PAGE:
Sotaro Araki and Princess Ani-o

―Nagasaki-Vietnam Friendship Association―

長崎ベトナム友好協会専務理事 冨岡 勉

Nagasaki’s ties with Vietnam go back a long way in history as far as the 16th century. Here I would like to tell a story that became the first bond to bridge Nagasaki and Vietnam, as well as the Nagasaki Friendship Society of Vietnam.

There was a man in Nagasaki, Sotaro ARAKI, who lived from the late 16th century to the early 17th century. At first he was a samurai in Kumamoto not far south of Nagasaki, and moved to Nagasaki in 1588 and started living there on an estate. Japanese were quite active in those days, going down south and building many Japanese towns in Southeast Asia.

Sotaro, getting aboard a goshuin-sen (officially-licensed trading ship), went to visit the Philippines, Vietnam, Thailand, Cambodia and was said to have acquired a vast fortune from trade. In 1619 in what is now Hue, he met and married Wakaku, a woman of maternal bloodline of the Vietnamese King who adopted her as a daughter. Sotaro went home with his new bride, and built an emporium (trading house) in Motoshikkui-machi in Nagasaki.

He was surely the first Japanese to have an international marriage and came back to Japan with a King’s daughter, albeit an adopted one. Princess Wakaku, while living in Nagasaki, was called Ani-o-san and was well-liked by the Nagasaki citizens.


Her fabulous wedding display can still be seen today in Nagasaki’s Okunchi (7~9th Oct, every year) Festival, as a form of dance offered to a deity.

Okunchi is a very big festival, the pride of Nagasaki. Each district of the city play a program for the Festival in rotation once every seven years. The area (called odori-cho) play various programs to make a joyous atmosphere at the Okunchi Festival.



 The program of Motoshikkui-machi, famous for its historic ties with Vietnam, is the Goshiin-sen trading ship that I talked about at the beginning. At the ship’s prow are Sotaro and Princess Ani-o. The odori-cho on duty this year for the Okunchi Festival is Motoshikkui-machi. The Nagasaki Friendship Society of Vietnam, now trying to obtain NGO (non-governmental organization) status and eager to get involved in the Festival in one way or another, has made a decision to become a co-sponsor of the festival.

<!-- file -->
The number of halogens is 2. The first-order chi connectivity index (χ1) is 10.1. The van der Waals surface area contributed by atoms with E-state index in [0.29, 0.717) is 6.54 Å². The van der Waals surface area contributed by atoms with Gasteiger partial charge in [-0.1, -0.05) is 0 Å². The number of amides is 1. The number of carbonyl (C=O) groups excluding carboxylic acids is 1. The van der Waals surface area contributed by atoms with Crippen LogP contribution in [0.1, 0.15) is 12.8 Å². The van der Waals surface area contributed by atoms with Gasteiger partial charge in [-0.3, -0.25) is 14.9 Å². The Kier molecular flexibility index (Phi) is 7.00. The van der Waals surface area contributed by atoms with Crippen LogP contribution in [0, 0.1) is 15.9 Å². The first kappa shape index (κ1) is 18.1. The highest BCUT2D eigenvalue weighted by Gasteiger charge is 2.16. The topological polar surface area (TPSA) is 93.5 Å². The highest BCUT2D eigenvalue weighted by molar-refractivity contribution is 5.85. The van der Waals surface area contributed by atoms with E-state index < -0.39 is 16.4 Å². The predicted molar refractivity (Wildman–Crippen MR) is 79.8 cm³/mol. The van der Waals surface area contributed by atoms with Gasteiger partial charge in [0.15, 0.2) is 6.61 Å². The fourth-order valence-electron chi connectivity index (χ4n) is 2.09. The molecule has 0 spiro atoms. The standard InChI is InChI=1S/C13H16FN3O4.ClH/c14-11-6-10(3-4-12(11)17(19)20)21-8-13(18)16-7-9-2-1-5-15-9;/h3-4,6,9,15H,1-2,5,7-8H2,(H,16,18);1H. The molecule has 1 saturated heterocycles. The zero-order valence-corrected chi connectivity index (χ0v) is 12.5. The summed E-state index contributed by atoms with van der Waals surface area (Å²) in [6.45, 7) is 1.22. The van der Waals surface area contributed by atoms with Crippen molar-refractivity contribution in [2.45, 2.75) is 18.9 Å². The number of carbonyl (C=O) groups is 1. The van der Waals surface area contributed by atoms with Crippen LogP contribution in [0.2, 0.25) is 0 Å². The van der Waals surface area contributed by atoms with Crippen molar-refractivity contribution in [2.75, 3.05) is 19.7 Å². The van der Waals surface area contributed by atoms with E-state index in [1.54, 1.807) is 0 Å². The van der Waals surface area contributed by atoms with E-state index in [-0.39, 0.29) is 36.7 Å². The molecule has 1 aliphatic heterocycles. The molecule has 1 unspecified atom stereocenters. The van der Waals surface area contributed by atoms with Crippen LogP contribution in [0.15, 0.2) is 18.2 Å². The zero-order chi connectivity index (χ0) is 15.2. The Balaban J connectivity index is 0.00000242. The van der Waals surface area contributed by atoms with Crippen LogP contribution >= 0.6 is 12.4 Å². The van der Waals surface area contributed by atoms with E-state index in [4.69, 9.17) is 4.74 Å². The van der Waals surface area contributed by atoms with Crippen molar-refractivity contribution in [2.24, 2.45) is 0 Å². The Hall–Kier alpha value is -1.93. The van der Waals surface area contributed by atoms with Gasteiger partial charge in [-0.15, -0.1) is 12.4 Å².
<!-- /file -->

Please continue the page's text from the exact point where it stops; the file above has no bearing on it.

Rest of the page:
Sotaro Araki and Princess Ani-o sleep together in a grave of the Arakis of a temple, Daionji, in Nagasaki.

(Ani-o-san lived long for ten years, but, as for the anniversary of a death, is the same accidentally.)

The Society, founded in February 2002, has now 65 members, six of whom are exchange students from Vietnam. As many Prefectural Assembly members played a central role in establishing the Society, the Governor of Landom Province and others in Vietnam were invited to our city on the occasion of the 56th Nagasaki Peace Memorial Day, 9 August 2001. Other activities of the Society for fostering friendly exchanges include the donation of personal computers to hospitals in Dalat. The Society members have visited Vietnam once every year since 2003.

Japan, particularly Nagasaki, has such a long-standing relation and has many features in common with Vietnam. The diligent national character, a high level of education, a history of being at war with the US and China, are a few examples. Japan had atomic bombings, and Vietnam suffered DDT (dioxin poisoning). There are people who suffer still today. Not to be forgotten also is that we are both countries that made a spectacular recovery after war ended. Based on such common experiences, I believe it important to respect each other and deepen friendship.

The Nagasaki-Vietnam Friendship Society wishes to continue private-level exchange and support centering on exchange students in order to contribute to activities for world peace.





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